Rights group files complaint against former Sri Lanka President Rajapaksa for war crimes
DFID - UK Department for International Development, CC BY 2.0 , via Wikimedia Commons
Rights group files complaint against former Sri Lanka President Rajapaksa for war crimes

A human rights group Sunday filed a criminal complaint with the attorney general of Singapore, accusing former Sri Lankan President Nandasena Gotabaya Rajapaksa of perpetrating war crimes and human rights violations during the country’s civil war. Rajapaksa fled to Singapore earlier this month as Sri Lankans gathered in protest over alleged government corruption and economic downturn.

The human rights group, the International Truth and Justice Project (ITJP), is an independent, international nonprofit organization centered around the promotion of justice and accountability in Sri Lanka. Since 2013, the group has collected and maintained evidence of ongoing human rights violations and war crimes. The criminal complaint filed on Sunday drew upon evidence the ITJP collected, dating back to the 37-year long Sri Lankan civil war. Sri Lanka’s ethnic and religious civil war between the government and separatist group Liberation Tigers of Tamil Eelam spanned 1983 through 2009.

The criminal complaint accuses Rajapaksa of violating the Geneva Conventions when he served as Sri Lanka’s secretary of defense during the civil war. Included in the complaint are allegations that Rajapaksa directly ordered and oversaw incidents of murder, execution, torture and inhuman treatment, rape and other forms of sexual violence, deprivation of liberty, severe bodily and mental harm as well as starvation. The ITJP claims that during this time, Rajapaksa ordered and oversaw attacks on civilians, expelled aid workers from the war zone and denied humanitarian aid efforts from the international community. These claims are backed by survivor and military insider testimony as well as photographic evidence.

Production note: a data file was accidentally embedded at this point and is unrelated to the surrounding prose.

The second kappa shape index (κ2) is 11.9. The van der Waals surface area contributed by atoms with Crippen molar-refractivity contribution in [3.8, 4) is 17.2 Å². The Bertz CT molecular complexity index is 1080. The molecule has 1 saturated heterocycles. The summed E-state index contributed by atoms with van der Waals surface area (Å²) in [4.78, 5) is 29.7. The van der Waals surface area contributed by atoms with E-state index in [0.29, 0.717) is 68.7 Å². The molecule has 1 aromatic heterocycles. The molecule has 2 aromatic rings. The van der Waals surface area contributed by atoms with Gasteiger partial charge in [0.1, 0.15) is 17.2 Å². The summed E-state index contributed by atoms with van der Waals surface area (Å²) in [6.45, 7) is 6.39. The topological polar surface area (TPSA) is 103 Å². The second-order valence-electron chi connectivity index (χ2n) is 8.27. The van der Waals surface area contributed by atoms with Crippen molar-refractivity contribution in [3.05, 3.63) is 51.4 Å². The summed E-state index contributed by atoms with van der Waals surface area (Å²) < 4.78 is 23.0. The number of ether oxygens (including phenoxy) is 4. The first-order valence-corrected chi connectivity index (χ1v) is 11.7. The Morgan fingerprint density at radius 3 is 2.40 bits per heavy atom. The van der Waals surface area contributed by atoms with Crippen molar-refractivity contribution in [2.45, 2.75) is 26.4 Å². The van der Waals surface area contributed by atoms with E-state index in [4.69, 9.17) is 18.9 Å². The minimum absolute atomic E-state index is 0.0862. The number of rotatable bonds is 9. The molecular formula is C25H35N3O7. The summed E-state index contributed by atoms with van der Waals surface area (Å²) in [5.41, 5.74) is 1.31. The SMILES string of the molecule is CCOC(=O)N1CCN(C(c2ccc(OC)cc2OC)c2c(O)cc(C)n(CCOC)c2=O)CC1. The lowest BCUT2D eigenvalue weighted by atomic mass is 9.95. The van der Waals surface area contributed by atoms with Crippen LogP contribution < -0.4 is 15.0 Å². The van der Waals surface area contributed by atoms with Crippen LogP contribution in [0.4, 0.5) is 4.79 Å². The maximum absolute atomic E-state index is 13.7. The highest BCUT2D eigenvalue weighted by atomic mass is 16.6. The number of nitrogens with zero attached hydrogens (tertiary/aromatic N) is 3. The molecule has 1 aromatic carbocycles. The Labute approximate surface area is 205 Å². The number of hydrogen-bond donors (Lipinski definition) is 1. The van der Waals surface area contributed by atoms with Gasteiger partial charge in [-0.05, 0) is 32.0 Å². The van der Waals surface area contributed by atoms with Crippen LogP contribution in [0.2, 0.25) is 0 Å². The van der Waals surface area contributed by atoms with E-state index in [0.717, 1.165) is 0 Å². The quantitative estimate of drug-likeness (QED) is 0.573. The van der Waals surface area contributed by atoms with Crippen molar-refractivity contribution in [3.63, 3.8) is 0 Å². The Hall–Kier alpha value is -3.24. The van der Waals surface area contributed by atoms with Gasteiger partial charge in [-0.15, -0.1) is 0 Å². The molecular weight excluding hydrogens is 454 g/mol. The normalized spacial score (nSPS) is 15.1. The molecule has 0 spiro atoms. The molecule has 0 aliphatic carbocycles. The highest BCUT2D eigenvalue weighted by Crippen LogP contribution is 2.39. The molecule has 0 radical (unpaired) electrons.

Following his time as secretary of defense, in 2019, Rajapaksa was elected as Sri Lanka’s president. In 2021, the UN Human Rights Council granted UN High Commissioner for Human Rights Michelle Bachelet greater power to investigate “warning signs of a deteriorating human rights situation in Sri Lanka” linked to the civil war. A report by the UN rights office and released in February this year detailed deliberate government discrimination against religious and ethnic minorities, targeting of civil society groups and erosion of judicial independence.

Rajapaksa fled Sri Lanka and resigned from his position after protesters stormed the presidential palace. The Sri Lankan constitution grants whoever holds the office of the president sweeping powers, with little to no checks or balances. Protesters have called for a curtailment of presidential powers, which they assert contributed to the economic downturn and human rights abuses in recent years. The protests have drawn international attention, causing Bachelet to condemn violent government protest suppression tactics.

The ITJP filed the complaint under Singapore’s universal jurisdiction, which allows Singaporean prosecutors to pursue prosecution of crimes deemed a concern to humanity as a whole, regardless of where they were committed. Rajapaksa held head of state immunity as president of Sri Lanka, but since he fled Sri Lanka and resigned from office, he no longer enjoys such immunity.

According to the ITJP, this is believed to be the first criminal complaint filed against Rajapaksa.